Common Women

After learning that prostitution was a more or less accepted by society in the middle ages, I further researched its existence in the middle ages, through Ruth Maz Karras’ book “Common Women”. It seems the attitude toward prostitution, even expressed by Aquinas, was that it was a “necessary evil”  during the middle ages. During this time, when the church required monogamy, men could turn to brothels and prostitution houses for sexual pleasure. Karras points out that though laws against prostitution existed, they were never enforced, unless the woman was commonly disliked by the society. In this case, she would be called a “whore” and be convicted. In one town, the third offence for sexual misconduct resulted in cutting the women’s hair and banning her from the city. Perhaps the most interesting to note is that a few neighboring English towns consolidated their prostitutes, forming a prostitution ring.

    Whether prostitution was accepted or not, therefore, varied from town to town, and from circumstance to circumstance. It does seem common, however, that as Aquinas stated it was considered a “necessary evil”. I think this shows a continuing mindset of separating pleasure from family. A young first born son married a daughter during this time period, often because it was an advantageous marriage. The purpose of this marriage was to continue the family line, add to the family fortune and produce children. Family therefore went first – the continuing of such family, through offspring as well as children. Being part of such unit, it does not seem one was expected to enjoy such a role. Prostitute houses existed as a pleasurable relief from their familial roles as fathers and brothers and husbands, so they could go back and continue living their daily lives.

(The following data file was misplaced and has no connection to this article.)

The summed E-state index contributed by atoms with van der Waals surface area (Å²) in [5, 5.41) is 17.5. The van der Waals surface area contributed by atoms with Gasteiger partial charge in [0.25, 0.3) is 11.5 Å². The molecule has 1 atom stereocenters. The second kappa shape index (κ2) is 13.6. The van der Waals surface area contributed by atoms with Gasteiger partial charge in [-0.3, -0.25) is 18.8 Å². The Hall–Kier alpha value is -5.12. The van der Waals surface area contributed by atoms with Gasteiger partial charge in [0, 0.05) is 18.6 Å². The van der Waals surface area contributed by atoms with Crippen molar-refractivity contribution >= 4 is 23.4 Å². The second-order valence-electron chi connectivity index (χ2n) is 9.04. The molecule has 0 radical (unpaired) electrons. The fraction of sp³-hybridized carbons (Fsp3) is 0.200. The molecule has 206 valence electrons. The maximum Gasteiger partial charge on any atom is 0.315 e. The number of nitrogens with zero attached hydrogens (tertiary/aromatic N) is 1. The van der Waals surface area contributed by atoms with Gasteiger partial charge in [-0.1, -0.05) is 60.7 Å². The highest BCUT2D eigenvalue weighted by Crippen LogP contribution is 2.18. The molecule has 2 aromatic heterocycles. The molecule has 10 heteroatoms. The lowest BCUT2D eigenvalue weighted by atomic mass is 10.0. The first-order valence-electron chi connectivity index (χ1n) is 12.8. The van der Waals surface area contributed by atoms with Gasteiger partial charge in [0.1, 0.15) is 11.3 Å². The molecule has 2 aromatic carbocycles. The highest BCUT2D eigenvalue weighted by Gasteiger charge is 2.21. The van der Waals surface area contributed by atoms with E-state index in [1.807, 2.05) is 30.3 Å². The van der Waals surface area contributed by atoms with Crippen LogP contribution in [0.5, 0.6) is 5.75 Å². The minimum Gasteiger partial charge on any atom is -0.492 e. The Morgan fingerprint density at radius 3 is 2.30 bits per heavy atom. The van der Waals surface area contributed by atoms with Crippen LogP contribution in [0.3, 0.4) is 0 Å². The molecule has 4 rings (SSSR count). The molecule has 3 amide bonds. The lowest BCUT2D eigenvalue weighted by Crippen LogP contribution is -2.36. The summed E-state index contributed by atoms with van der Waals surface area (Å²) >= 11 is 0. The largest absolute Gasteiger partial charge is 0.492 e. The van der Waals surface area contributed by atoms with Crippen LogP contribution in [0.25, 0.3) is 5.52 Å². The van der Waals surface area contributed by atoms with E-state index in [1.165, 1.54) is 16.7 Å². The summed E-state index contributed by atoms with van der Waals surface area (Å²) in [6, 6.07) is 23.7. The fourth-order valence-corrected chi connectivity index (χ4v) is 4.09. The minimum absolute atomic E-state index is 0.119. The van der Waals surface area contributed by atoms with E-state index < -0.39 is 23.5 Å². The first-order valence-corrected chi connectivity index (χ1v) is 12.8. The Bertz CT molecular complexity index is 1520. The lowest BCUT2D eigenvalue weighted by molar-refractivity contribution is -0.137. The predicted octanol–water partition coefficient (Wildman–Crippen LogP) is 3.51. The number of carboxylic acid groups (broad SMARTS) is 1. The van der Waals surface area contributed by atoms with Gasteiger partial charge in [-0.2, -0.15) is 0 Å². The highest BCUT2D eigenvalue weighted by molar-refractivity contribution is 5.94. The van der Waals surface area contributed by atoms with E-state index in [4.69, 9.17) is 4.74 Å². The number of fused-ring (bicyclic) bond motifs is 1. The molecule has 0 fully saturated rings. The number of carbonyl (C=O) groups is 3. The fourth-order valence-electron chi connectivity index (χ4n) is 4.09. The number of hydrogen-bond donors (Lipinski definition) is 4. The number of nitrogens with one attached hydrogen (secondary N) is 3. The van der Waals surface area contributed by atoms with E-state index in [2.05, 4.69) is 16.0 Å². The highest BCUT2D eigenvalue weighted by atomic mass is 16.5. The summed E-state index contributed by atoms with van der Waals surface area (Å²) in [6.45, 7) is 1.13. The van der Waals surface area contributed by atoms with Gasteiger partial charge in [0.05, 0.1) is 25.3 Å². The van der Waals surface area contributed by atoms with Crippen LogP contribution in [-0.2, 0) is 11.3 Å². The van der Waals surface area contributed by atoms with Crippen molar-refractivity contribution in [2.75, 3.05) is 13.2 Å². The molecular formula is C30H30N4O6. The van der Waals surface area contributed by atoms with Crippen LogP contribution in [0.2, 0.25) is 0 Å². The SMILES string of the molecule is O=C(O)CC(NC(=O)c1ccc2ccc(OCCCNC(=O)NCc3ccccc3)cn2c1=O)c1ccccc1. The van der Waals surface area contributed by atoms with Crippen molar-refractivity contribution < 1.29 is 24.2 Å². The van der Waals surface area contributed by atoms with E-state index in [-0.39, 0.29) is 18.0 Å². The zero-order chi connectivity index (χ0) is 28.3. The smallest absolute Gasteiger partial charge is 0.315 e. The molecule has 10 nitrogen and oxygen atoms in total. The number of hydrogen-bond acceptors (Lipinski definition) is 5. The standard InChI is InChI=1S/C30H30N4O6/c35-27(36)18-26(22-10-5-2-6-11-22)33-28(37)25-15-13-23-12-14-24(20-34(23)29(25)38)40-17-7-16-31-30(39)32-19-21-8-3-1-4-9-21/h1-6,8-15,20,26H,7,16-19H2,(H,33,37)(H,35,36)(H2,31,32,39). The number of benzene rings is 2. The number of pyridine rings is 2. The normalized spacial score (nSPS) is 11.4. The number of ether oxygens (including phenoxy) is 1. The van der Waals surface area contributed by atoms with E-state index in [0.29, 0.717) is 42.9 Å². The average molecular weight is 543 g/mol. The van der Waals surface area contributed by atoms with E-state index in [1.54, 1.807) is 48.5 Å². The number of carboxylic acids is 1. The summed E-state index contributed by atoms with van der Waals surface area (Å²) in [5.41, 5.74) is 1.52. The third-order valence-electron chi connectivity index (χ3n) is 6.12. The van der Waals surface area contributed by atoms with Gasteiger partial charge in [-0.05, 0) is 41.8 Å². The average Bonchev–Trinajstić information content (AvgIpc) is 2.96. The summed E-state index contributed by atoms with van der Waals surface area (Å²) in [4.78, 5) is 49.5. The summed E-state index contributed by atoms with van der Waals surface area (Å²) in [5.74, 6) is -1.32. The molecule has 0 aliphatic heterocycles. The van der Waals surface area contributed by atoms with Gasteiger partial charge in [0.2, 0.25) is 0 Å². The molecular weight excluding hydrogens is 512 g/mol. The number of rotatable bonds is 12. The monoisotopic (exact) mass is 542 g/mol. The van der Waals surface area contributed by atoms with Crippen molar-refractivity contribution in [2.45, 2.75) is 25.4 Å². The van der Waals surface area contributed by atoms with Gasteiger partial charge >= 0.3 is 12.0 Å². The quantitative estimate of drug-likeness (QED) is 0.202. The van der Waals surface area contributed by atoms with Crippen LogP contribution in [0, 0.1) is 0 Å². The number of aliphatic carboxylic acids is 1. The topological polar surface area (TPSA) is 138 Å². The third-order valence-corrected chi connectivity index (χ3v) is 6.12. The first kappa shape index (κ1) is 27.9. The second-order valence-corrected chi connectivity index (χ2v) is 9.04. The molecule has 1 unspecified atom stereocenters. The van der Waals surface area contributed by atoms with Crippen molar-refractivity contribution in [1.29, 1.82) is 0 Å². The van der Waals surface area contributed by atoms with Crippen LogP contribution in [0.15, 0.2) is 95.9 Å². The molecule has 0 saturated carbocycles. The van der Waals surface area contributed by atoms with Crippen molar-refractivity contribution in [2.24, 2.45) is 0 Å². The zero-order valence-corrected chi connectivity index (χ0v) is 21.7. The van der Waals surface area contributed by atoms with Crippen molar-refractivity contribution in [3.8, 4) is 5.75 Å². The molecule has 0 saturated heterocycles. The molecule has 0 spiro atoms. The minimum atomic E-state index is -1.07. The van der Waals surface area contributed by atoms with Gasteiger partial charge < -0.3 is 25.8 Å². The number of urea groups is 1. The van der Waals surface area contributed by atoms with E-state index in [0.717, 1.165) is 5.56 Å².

As such, prostitute houses represented the other extreme to society – sex for the purpose of pleasure for the man. These women prostitutes, were much like the men they were “serving” stuck in their roles. For as  “necessary”, they were a part of society that allowed them to exist only for the sake of providing pleasure for a man. They could provide such pleasure so that the man may return to his unit, but could never be part of such a familial unit themselves. They too, like the family fortune, were for the purpose of continuing the family line.


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